Most babies start to make eye contact around six to eight weeks old. Children with autism may have a significant delay in making eye contact or may never make eye contact at all.
2. Poor social interactions
While this is usually more obvious in older children, infants who do not show any signs of interacting with you or others can be assessed for autism.
3. Developmental delays
Depending on where a child falls on the autism spectrum, they may experience mild to severe developmental delays. Your pediatrician should be able to guide you through typical developmental milestones at your child well-check visits.
4. Other repetitive behaviors
Repetitive behaviors, especially ones that cause injuries like head banging or scratching, may be a sign of autism in babies and children.
How to Help Stop Babies From Shaking Their Heads Too Much
Usually, there is no reason to make your baby stop head shaking. Most babies who shake their head outgrow it by 18 months, or three years at the latest. The most important thing to do is find out the reason for the shaking head, and decide what to do about it then.
If your baby’s shaking head is accompanied by fussing or crying, they may be uncomfortable or hungry. Try nursing your baby or rocking them to see if it helps them calm down. You can also use baby massage or move them to a calm environment to help soothe them. Some cases of head shaking in babies may be due to an infection, and if you are unable to soothe them, you might need to visit your child’s doctor.
When to Worry About Your Baby’s Head Shaking
Although head shaking is usually a normal sign of development used for fun or self-soothing, head shaking is worrisome when accompanied by other signs.
When most people picture a seizure, they usually picture the entire body shaking uncontrollably. This is called a grand-mal seizure, and can be terrifying for both you and your baby. Unfortunately, not all seizures are so obvious. According to Nationwide Children’s Hospital, some seizures, called focal seizures, only affect one part of the body. They may involve just one limb or just the head.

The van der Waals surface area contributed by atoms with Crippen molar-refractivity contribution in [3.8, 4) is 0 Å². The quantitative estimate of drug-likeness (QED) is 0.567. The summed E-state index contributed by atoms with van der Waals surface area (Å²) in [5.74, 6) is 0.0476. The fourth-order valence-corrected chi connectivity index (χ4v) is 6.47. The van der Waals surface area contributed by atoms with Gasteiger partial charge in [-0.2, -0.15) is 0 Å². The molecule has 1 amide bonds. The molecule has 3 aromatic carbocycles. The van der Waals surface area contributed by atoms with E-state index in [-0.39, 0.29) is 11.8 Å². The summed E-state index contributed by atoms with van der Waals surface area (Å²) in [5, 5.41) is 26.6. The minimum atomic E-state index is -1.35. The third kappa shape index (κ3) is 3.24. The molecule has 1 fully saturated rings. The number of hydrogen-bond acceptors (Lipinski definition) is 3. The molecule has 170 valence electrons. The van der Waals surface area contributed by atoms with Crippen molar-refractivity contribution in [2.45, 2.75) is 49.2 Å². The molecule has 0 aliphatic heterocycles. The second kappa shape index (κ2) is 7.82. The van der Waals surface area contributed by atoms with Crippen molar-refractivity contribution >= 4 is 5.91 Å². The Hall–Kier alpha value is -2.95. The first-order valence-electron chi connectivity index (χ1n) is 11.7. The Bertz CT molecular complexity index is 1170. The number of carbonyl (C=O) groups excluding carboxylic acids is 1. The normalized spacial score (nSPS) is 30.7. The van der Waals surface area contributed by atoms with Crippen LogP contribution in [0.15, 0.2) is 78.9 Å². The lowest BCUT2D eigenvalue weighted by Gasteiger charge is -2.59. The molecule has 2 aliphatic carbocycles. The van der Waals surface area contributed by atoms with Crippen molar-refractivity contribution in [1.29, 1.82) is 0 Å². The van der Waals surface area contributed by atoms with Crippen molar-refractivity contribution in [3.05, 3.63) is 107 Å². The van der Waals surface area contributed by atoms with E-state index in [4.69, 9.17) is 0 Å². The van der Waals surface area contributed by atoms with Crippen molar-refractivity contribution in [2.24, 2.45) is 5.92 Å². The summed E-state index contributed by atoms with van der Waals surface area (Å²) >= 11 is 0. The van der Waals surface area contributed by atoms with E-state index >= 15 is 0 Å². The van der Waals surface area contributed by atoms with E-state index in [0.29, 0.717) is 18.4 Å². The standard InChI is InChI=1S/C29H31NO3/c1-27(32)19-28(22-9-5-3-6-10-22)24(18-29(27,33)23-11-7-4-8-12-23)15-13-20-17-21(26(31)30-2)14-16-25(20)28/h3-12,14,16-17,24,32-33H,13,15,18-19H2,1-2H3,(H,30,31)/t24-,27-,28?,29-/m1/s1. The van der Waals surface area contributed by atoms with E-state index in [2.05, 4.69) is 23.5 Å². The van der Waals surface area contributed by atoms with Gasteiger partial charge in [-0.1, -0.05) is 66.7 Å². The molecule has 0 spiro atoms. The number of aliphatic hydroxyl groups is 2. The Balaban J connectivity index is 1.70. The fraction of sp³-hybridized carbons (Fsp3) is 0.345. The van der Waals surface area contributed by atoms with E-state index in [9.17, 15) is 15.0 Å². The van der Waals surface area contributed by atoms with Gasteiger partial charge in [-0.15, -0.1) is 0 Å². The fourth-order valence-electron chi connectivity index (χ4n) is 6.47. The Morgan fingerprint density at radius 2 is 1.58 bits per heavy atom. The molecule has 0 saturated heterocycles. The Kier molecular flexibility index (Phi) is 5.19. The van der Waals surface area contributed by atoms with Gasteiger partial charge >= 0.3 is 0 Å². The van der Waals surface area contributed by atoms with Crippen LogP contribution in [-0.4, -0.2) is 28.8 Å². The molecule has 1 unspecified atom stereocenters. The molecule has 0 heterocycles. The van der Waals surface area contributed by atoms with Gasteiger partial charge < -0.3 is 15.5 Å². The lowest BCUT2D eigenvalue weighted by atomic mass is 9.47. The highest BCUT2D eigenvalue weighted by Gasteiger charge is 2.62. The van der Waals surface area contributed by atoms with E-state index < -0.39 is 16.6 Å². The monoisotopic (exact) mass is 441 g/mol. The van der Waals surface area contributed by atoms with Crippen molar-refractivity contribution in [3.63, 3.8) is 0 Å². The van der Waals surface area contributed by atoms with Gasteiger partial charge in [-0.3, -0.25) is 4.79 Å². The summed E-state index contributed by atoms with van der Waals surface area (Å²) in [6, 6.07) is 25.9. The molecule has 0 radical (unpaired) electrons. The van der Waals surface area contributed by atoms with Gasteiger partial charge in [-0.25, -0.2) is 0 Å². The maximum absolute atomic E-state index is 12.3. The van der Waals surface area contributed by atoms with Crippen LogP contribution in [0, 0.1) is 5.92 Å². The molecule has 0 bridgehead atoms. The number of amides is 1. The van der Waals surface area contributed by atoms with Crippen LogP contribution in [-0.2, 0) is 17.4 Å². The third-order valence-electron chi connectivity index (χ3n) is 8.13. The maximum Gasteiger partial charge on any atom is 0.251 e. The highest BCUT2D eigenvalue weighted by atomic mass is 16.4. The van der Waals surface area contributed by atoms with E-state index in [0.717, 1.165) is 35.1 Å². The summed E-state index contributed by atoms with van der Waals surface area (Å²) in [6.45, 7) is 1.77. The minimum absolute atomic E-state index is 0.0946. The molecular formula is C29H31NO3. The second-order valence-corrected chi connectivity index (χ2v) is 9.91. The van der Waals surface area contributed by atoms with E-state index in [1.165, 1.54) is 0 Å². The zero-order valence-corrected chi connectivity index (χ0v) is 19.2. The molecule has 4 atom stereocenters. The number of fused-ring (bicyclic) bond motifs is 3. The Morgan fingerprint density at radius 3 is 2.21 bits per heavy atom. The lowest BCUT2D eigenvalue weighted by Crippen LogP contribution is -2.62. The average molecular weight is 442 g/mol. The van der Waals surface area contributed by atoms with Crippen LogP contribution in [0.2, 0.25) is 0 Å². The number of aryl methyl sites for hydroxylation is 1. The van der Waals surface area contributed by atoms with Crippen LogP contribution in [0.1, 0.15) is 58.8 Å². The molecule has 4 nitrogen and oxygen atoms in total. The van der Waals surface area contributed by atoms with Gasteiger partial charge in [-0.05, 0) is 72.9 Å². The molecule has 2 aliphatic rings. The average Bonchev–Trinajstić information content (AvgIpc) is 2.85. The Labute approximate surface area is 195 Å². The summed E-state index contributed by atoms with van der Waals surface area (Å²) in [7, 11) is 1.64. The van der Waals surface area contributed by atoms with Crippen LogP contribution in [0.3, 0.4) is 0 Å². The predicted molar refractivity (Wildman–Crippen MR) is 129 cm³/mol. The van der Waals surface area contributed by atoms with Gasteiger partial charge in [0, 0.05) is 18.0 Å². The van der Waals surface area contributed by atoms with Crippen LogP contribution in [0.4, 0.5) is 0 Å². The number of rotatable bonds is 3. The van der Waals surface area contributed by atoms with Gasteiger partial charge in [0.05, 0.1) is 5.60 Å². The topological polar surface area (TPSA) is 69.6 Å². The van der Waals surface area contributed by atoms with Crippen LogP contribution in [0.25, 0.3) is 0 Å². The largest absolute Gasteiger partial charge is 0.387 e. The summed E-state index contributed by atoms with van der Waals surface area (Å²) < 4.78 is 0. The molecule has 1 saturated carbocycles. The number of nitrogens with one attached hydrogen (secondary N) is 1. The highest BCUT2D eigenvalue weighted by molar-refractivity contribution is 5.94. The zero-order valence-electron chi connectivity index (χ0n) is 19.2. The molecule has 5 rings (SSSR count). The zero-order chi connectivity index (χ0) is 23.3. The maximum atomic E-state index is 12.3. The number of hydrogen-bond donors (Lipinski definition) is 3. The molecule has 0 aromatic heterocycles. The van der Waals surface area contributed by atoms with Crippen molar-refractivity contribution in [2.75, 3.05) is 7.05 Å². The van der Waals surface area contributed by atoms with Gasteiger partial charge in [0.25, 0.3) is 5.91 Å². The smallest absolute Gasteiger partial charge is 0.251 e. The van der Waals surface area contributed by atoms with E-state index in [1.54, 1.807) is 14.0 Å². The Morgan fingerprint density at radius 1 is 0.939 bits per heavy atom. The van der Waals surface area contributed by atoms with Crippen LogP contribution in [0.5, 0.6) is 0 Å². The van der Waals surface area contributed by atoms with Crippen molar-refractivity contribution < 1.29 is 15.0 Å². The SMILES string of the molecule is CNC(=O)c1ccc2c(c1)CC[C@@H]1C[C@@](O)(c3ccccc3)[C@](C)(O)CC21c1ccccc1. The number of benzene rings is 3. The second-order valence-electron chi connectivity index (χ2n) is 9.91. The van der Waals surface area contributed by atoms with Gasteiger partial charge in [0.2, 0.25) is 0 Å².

Baby shaking head side to side does not normally indicate a seizure, but the head turning to one side and seeming to be stuck there indicates a problem. The child’s gaze may also seem to be stuck in one place and they may become unresponsive. If you think your baby is having a seizure, get them away from any table corners or sharp objects, avoid putting anything in their mouth, and call for help immediately.
Spasms are a type of seizure, but usually smaller, shorter, and less serious. Experts at the Cleveland Clinic explain that spasms in infants are jerky movements that might happen in your baby’s abdomen, head, arms, or legs. They usually last for one or two seconds and often occur right after your baby wakes up. Spasms look different than normal head shaking, they are more of a jerking motion and may be accompanied by an unusual gaze.
Dr Richard Hrachovy and Dr James D Frost Jr writing in the Handbook of Clinical Neurology, define infantile spasms as “a unique disorder of infancy and early childhood. The average age at onset of infantile spasms is 6 months and … [a]pproximately one-quarter of patients will spontaneously stop having spasms within 1 year of onset.” Their review concludes that “there is no conclusive evidence that medical or surgical treatment of infantile spasms significantly alters long-term outcome.”
Spasms or jerking head motions can be signs of neurological disorders and require medical intervention.